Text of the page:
High Falls, Pigeon River

by Jakub

submit your photo

Hall of Fame
View past winners from this year

Please participate in Meta
and help us grow.

Sign up ×
Photography Stack Exchange is a question and answer site for professional, enthusiast and amateur photographers. It's 100% free, no registration required.

Ok, here's my doubt. Suppose I want to get a certain exposure for an image. Keeping the ISO constant, there are two tentative possibilities here:

  1. Put the camera at f 1.4 (say) and at 1/1600 shutter speed (suppose).
  2. Put aperture at f 8.0 (say) and shutter speed at 1/50 (suppose).

Both would get me the exact same exposure. Yes, for the latter, I may have to use a tripod. But the question being, what would be the difference in the image thus obtained? I can fairly interchange the settings for the same shot (theoretically). Or can't I?

share|improve this question
Note that f/1.8 is 4.3 stops from f/8, but ¹/₂₀₀th of a second is only two stops faster than ¹/₅₀th. So, these two examples will not give you the same exposure — the second will be considerably darker. –  mattdm Jan 26 '11 at 20:53
Also, not that this question is inherently bad, but you can find a lot more on the topic simply by clicking on the links for the [exposure], [aperture], and [shutter-speed] tags. –  mattdm Jan 26 '11 at 21:07
Thanks. But I only supposed those values. Just for conveying the idea behind the question :) –  Rish Jan 26 '11 at 21:08
If you put the first one to f/1.4 and make the shutter speed 1/1600th of a second, it's both technically correct and conveys the idea. :) –  mattdm Jan 26 '11 at 21:14
Got it, and it's Done! –  Rish Jan 27 '11 at 16:09

5 Answers 5

up vote 12 down vote accepted

Different shutter speeds have an obvious different effect: more motion-blur. (That includes both subject motion and blur from any motion of the camera itself.)

Different apertures also produce different results; most notably that depth of field increases as you stop down. So, f/8 gives you a much deeper in-focus area than f/1.8. This effect is lessened on a smaller sensor (or, if for some reason you just crop out the center part of the image and blow it up), to the point where it's basically a non-factor on most point & shoot cameras.

But there are other effects of changing as well: lens sharpness, contrast, and vignetting characteristics change, usually improving significantly when you stop down a bit. (For a certain look, though, that technical improvement may not, in fact, be what you want.)

That's assuming perfect reciprocity — the idea that aperture and shutter speed really are perfectly interchangeable for exposure. With film that's not strictly true as you get to extremes — see this question on reciprocity failure. But for digital, it's not meaningfully a factor.

share|improve this answer

The biggest difference by adjusting the aperture (f-stop) is that the depth of field changes, so whilst the exposure might stay the same, by setting the aperture to f/8.0 you'll get much more of the scene in apparent focus.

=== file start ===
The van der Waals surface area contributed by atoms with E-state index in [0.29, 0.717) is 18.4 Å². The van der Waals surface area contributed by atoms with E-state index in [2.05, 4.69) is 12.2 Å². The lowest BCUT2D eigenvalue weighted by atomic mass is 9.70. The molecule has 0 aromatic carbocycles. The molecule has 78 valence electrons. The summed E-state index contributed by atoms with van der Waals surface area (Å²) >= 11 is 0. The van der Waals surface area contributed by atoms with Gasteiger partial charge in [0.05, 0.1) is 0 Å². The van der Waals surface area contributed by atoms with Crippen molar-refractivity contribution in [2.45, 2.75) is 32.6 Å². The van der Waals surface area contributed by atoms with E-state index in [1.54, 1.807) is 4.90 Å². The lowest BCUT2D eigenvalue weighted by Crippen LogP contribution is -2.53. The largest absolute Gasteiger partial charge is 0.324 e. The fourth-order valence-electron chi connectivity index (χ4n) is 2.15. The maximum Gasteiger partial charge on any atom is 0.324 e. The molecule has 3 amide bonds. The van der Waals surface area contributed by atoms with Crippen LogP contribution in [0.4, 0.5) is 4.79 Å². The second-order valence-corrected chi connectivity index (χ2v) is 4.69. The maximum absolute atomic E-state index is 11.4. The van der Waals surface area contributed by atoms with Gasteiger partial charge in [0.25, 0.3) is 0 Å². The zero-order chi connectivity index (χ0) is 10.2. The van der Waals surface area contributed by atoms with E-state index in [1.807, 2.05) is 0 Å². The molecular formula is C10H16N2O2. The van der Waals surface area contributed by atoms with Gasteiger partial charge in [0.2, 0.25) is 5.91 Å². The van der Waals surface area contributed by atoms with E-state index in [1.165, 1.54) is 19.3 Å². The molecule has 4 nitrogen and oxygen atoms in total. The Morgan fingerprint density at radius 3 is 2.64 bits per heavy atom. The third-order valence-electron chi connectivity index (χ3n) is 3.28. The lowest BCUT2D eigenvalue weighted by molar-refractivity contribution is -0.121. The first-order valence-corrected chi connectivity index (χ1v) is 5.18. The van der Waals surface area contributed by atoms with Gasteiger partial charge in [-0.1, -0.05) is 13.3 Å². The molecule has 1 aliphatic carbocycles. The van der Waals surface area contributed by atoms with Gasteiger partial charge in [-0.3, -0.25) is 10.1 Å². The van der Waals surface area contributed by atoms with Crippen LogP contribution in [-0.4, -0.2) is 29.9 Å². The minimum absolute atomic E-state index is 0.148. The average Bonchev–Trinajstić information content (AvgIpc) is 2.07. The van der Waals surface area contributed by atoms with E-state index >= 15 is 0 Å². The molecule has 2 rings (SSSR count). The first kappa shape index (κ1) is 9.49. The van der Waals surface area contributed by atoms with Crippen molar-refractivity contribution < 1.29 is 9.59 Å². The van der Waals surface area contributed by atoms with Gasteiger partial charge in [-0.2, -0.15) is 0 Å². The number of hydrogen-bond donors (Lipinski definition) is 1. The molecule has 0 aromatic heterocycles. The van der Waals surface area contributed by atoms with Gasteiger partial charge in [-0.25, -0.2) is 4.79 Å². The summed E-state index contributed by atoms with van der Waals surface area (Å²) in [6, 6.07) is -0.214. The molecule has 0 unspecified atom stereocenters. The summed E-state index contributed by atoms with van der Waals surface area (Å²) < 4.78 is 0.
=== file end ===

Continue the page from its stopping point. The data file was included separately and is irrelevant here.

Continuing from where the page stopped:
share|improve this answer
I am not upvoting this correct answer only b/c it is partial and assumes a static scene. –  ysap Jan 26 '11 at 21:42

If you shot at f4 and 1/200, the exposure would be the same as f8 at 1/50. However your images may not be identical for a number of reasons:

  1. Depth of field (as mentioned by Rowland Shaw's answer)
  2. Movement of the camera or subject will be more pronounced at the slower shutter speed
  3. Most lenses (especially cheaper ones) may be sharper at the narrower apertures.
  4. Shadows will be noisier for the longer exposure
share|improve this answer

1.8->2->2.8->4->5.6->8 = ~4Ev shift in aperture You have to compensate it by shuter speed on the same number of stops in order to get same exposure i.e. 1/200->1/100->1/50->1/25->1/12->1/10

So f/1.8 and 1/200s have the same exposure as f/8 and 1/10

Actualy you can choose from any of the following: f/2 and 1/200, f/2.8 and 1/100, f/4 and 1/50, f/5.6 and 1/25, f/8 and 1/12 (probably this be 1/10) ... - all these pairs gives you the same exposure, you can choose any of them,

if you need shallow DOF - you'll choose pair with most open aperture(f/2 and 1/200), if you need wide DOF - you'll choose pair with more closed aperture (f/8 and 1/10), if you need to freeze movement - you'll chose pair with faster shutter speed (f/2 and 1/200) you probably can't steady handheld camera with f/8 and 1/12 settings

And yes aperture values are the same for different cameras/lenses combinations(if these calibrated properly). You can point two different cameras to some target(wall for example), measure exposure - they should show you the same exposure values.

share|improve this answer
1/12th to 1/10th? –  mattdm Jan 26 '11 at 21:19
adding 1/3ev which we get by moving from nonstandard f/1.8 to standard f/2(-1/3ev). –  Aleksandr Reznik Jan 27 '11 at 14:51

One thing which hasn't been mentioned in the other answers is that dynamic range often varies with the ISO setting.

More specifically, the dynamic range of the shot tends to decrease as ISO increases. So, for example, there tends to be more dynamic range at ISO 100 than at ISO 400.

Some interesting graphs here, showing range against ISO for various cameras.

share|improve this answer
Dynamic range in digital sensors is directly related to the signal to noise ratio. Amplifying the signal by 2 (1 stop EV) will for all intents and purposes halve the SNR (30dB SNR would be rated at 27dB after a doubling in ISO). –  Nick Bedford Jan 27 '11 at 9:46

Your Answer


By posting your answer, you agree to the privacy policy and terms of service.

Not the answer you're looking for? Browse other questions tagged or ask your own question.